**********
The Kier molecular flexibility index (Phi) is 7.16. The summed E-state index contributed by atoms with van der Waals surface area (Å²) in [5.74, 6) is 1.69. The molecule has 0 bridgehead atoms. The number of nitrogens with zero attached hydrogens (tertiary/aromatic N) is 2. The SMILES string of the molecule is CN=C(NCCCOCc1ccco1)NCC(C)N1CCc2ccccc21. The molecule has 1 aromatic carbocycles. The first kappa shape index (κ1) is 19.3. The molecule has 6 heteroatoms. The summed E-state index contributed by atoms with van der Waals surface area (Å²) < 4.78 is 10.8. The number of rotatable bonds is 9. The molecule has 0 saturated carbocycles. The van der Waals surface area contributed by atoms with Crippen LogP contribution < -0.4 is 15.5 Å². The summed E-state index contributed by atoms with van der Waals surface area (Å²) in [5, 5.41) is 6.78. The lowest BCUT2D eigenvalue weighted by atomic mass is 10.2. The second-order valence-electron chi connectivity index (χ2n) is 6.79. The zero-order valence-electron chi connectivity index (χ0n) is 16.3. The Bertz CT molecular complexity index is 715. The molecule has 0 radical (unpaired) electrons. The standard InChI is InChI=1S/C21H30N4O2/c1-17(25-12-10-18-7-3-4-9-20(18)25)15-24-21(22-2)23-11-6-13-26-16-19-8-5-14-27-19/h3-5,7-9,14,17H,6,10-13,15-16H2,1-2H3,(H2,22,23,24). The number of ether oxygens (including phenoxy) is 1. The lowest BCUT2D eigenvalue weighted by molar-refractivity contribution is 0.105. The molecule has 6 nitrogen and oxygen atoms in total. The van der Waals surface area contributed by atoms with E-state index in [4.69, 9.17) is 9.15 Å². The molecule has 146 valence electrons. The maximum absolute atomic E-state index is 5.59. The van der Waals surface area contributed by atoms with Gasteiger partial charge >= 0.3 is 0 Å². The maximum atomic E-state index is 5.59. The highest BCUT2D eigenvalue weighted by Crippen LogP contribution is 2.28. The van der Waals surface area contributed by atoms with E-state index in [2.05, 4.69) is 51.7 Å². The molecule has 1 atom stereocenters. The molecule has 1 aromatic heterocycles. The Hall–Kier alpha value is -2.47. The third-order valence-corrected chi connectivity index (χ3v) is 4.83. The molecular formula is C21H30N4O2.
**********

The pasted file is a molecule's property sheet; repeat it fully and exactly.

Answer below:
The Kier molecular flexibility index (Phi) is 7.16. The summed E-state index contributed by atoms with van der Waals surface area (Å²) in [5.74, 6) is 1.69. The molecule has 0 bridgehead atoms. The number of nitrogens with zero attached hydrogens (tertiary/aromatic N) is 2. The SMILES string of the molecule is CN=C(NCCCOCc1ccco1)NCC(C)N1CCc2ccccc21. The molecule has 1 aromatic carbocycles. The first kappa shape index (κ1) is 19.3. The molecule has 6 heteroatoms. The summed E-state index contributed by atoms with van der Waals surface area (Å²) < 4.78 is 10.8. The number of rotatable bonds is 9. The molecule has 0 saturated carbocycles. The van der Waals surface area contributed by atoms with Crippen LogP contribution < -0.4 is 15.5 Å². The summed E-state index contributed by atoms with van der Waals surface area (Å²) in [5, 5.41) is 6.78. The lowest BCUT2D eigenvalue weighted by atomic mass is 10.2. The second-order valence-electron chi connectivity index (χ2n) is 6.79. The zero-order valence-electron chi connectivity index (χ0n) is 16.3. The Bertz CT molecular complexity index is 715. The molecule has 0 radical (unpaired) electrons. The standard InChI is InChI=1S/C21H30N4O2/c1-17(25-12-10-18-7-3-4-9-20(18)25)15-24-21(22-2)23-11-6-13-26-16-19-8-5-14-27-19/h3-5,7-9,14,17H,6,10-13,15-16H2,1-2H3,(H2,22,23,24). The number of ether oxygens (including phenoxy) is 1. The lowest BCUT2D eigenvalue weighted by molar-refractivity contribution is 0.105. The molecule has 6 nitrogen and oxygen atoms in total. The van der Waals surface area contributed by atoms with E-state index in [4.69, 9.17) is 9.15 Å². The molecule has 146 valence electrons. The maximum absolute atomic E-state index is 5.59. The van der Waals surface area contributed by atoms with Gasteiger partial charge >= 0.3 is 0 Å². The maximum atomic E-state index is 5.59. The highest BCUT2D eigenvalue weighted by Crippen LogP contribution is 2.28. The van der Waals surface area contributed by atoms with E-state index in [2.05, 4.69) is 51.7 Å². The molecule has 1 atom stereocenters. The molecule has 1 aromatic heterocycles. The Hall–Kier alpha value is -2.47. The third-order valence-corrected chi connectivity index (χ3v) is 4.83. The molecular formula is C21H30N4O2.